Some years have one extra pay period than most, learn how it impacts your federal benefits.
Thanks to the mathematical nature of a 365-day calendar year, and biweekly pay periods, every now and then there are 27, instead of 26 pay periods, in a single year. However, depending on what payroll service your agency utilizes, it’s not the same year for all agencies. You have to check with your HR department to find out when you’re next calendar year with 27 pay periods will be. Other than getting an additional paycheck in a year, the impact it has on federal benefits is minuscule, and is mostly handled on the back end. However, when it comes to TSP contributions and annual leave, there are some items federal employees need to consider.
Why It Occurs
There are 14 days per pay period and when you divide the number of days in a year (365.25 to account for leap years) by 14, the answer is slightly over 26. It is actually around 26.0892, and because of that .0892 remainder, which represents less than 10% of a single pay period, federal agencies experience a calendar year with 27 paychecks every 14 years or so, after all of the fractional periods have accumulated enough. But what year this occurs is not government-wide, and because it happens less than once per decade, is often overlooked.
If a federal employee is trying to get their full match from the government, while also contributing the maximum annual amount to their TSP, in a calendar year with 27 paychecks, they need to adjust the equation that calculates what amount is to be contributed each pay period. For most years, simply take the amount of the annual TSP contribution limit (plus the catch-up contribution limit, if they’re at least 50 years old) and divide it by 26. For the seldom years with an extra paycheck, the annual maximum TSP contribution amount is divided by 27.
The amount of annual leave earned each year is dependent on how many years of service a federal employee has under their belt:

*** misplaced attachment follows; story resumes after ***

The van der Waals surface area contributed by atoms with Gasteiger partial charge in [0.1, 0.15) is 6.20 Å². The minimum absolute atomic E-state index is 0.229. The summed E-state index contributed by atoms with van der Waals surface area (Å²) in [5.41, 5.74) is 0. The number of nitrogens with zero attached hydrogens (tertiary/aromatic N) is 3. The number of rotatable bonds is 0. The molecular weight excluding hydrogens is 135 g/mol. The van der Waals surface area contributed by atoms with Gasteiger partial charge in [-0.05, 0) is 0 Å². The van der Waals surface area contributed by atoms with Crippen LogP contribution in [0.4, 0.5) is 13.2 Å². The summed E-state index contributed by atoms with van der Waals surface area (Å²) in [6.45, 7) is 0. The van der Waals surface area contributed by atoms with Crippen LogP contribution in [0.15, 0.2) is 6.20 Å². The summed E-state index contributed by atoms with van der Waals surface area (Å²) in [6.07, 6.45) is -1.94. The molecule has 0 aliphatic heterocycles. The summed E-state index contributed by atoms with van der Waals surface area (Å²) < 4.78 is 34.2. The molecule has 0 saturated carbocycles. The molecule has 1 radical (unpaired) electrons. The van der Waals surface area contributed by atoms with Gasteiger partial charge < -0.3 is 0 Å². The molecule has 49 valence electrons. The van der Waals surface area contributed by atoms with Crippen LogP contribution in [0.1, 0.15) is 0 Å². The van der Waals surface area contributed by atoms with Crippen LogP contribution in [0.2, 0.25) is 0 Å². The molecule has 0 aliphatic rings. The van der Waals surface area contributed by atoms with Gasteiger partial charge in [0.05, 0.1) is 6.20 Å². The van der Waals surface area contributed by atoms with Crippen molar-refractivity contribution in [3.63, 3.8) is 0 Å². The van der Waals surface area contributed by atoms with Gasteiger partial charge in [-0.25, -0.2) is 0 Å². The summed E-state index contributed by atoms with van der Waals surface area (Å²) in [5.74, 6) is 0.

|Years of Service||Biweekly Amount, Annual Leave||Annual Amount, Annual Leave|
|0-2||4 hours||104 hours|
|3-14||6.154 hours||160 hours|
|15+||8 hours||208 hours|
When there is an extra pay period, there is additional annual leave earned. Adding the middle column and the last column above would be the amount of annual leave accrued. (For instance, 208 + 8 additional hours = 216 for those with 15 years of service or more.) What does not change with an extra paycheck, in terms of annual leave, is the maximum carry-over amount allowed. 240 hours of annual leave is what can be carried over into the following calendar year no matter how many pay periods were in the prior year. This does mean if a fed retires at the end of one of these atypical years, they could possibly cash out with 456 hours of accrued annual leave instead of the usual maximum of 448, and this, in turn, boosts the lump sum they receive slightly.
Thinking about retiring from the federal government? Meet with a ChFEBC℠ (Chartered Federal Employee Benefits Consultant)
Until Next Time,
**Written by Benjamin Derge, Financial Planner, ChFEBC℠. The information has been obtained from sources considered reliable but we do not guarantee that the foregoing material is accurate or complete. Any opinions are those of Benjamin Derge and not necessarily those of RJFS or Raymond James. Links are being provided for information purposes only. Expressions of opinion are as of this date and are subject to change without notice. Raymond James is not affiliated with and does not endorse, authorize, or sponsor any of the listed websites or their respective sponsors.